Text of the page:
Brown Seeking GOP Support for Budget Revision, Tax Measures
Gov. Jerry Brown (D) is working to muster GOP support for his May budget revision, which assumes that lawmakers will vote in favor of tax measures to close California's $9.6 billion deficit, the Contra Costa Times reports.
The governor said he is "reaching out to Republicans" and already met with some of them last week (Harmon, Contra Costa Times, 5/17).
Earlier this year, lawmakers approved $11 billion in spending cuts, many of which targeted health and human service programs.
On Monday, Brown released the May revision of his budget plan, which seeks to use $6.6 billion in higher-than-expected state revenue to help close California's remaining deficit. The May revise would:
- Extend a fee on hospitals to bring in $320 million for Medi-Cal, California's Medicaid program;
- Shift beneficiaries of Healthy Families -- California's Children's Health Insurance Program -- to Medi-Cal; and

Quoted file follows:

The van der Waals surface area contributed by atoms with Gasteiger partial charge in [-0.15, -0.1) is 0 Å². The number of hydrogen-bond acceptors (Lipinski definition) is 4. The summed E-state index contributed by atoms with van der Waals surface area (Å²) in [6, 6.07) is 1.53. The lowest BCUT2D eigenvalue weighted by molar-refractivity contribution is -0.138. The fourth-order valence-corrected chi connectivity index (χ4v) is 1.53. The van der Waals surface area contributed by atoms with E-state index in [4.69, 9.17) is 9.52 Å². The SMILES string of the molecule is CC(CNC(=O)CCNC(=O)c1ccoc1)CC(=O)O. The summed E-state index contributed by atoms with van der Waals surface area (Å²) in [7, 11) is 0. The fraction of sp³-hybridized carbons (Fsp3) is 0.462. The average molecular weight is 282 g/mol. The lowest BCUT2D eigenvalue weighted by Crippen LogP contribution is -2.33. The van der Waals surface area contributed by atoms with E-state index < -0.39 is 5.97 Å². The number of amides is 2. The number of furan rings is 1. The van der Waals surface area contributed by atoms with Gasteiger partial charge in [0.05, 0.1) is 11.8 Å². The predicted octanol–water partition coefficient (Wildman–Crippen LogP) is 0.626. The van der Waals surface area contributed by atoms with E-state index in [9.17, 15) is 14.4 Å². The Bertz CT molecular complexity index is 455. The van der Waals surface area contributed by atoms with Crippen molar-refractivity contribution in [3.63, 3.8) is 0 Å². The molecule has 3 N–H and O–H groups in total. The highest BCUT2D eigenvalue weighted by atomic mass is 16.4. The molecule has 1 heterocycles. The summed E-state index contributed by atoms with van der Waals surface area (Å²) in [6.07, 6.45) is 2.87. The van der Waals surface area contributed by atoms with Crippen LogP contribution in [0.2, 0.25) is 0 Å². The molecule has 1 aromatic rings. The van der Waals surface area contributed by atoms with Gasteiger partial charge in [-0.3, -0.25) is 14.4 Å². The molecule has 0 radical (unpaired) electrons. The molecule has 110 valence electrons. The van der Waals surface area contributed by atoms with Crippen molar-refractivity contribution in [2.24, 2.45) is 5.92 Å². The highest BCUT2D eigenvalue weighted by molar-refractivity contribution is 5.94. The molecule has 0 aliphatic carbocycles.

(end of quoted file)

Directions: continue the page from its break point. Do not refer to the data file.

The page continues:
- Shut down several state boards, including the Managed Risk Medical Insurance Board, which runs Healthy Families and other programs.
In addition to seeking spending cuts, Brown is promoting his plan to extend sales and vehicle taxes for five years. The governor also aims to reinstate a 0.25% income-tax surcharge over four years, beginning in 2012 (California Healthline, 5/17).
The governor hopes to pass the tax measures through the Legislature and then put them before voters for ratification (Weintraub, San Diego Union-Tribune, 5/17).
Brown would need the support of at leastÂ four Republicans to obtain the two-thirds majority necessary to pass his tax measures (Contra Costa Times, 5/17).
However, Republicans are not backing Brown's tax plan. They contend that the $6.6 billion that California has received in unexpected revenue means that Brown can stop pushing for more taxes (Halper/York, Los Angeles Times, 5/18).
GOP Voice Support for Spending Cap
Despite their lack of support for the governor's tax plan, some GOP lawmakers have praised Brown for expressing a willingness to hold a referendum on a state spending cap.
Republicans said Brown's openness toward a spending cap could be a positive first step as lawmakers resume budget negotiations in the coming weeks (Christie, Reuters, 5/17).This is part of the California Healthline Daily Edition, a summary of health policy coverage from major news organizations. Sign up for an email subscription.